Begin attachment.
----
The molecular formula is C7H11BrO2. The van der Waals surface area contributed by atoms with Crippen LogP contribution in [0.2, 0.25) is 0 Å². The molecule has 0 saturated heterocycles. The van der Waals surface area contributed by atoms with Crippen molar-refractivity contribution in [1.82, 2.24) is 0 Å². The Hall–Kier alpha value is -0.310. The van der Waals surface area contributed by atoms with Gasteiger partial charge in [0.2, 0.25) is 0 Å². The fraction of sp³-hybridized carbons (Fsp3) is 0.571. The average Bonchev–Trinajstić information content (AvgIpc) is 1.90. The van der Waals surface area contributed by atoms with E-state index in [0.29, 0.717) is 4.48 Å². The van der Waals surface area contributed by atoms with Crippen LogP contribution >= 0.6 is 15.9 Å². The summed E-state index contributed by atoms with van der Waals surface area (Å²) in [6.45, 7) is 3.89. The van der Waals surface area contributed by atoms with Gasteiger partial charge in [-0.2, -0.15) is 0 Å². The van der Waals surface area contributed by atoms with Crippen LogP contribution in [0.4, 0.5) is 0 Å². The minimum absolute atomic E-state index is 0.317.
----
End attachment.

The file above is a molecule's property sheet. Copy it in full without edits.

The molecular formula is C7H11BrO2. The van der Waals surface area contributed by atoms with Crippen LogP contribution in [0.2, 0.25) is 0 Å². The molecule has 0 saturated heterocycles. The van der Waals surface area contributed by atoms with Crippen molar-refractivity contribution in [1.82, 2.24) is 0 Å². The Hall–Kier alpha value is -0.310. The van der Waals surface area contributed by atoms with Gasteiger partial charge in [0.2, 0.25) is 0 Å². The fraction of sp³-hybridized carbons (Fsp3) is 0.571. The average Bonchev–Trinajstić information content (AvgIpc) is 1.90. The van der Waals surface area contributed by atoms with E-state index in [0.29, 0.717) is 4.48 Å². The van der Waals surface area contributed by atoms with Crippen LogP contribution >= 0.6 is 15.9 Å². The summed E-state index contributed by atoms with van der Waals surface area (Å²) in [6.45, 7) is 3.89. The van der Waals surface area contributed by atoms with Gasteiger partial charge in [-0.2, -0.15) is 0 Å². The van der Waals surface area contributed by atoms with Crippen LogP contribution in [0.4, 0.5) is 0 Å². The minimum absolute atomic E-state index is 0.317.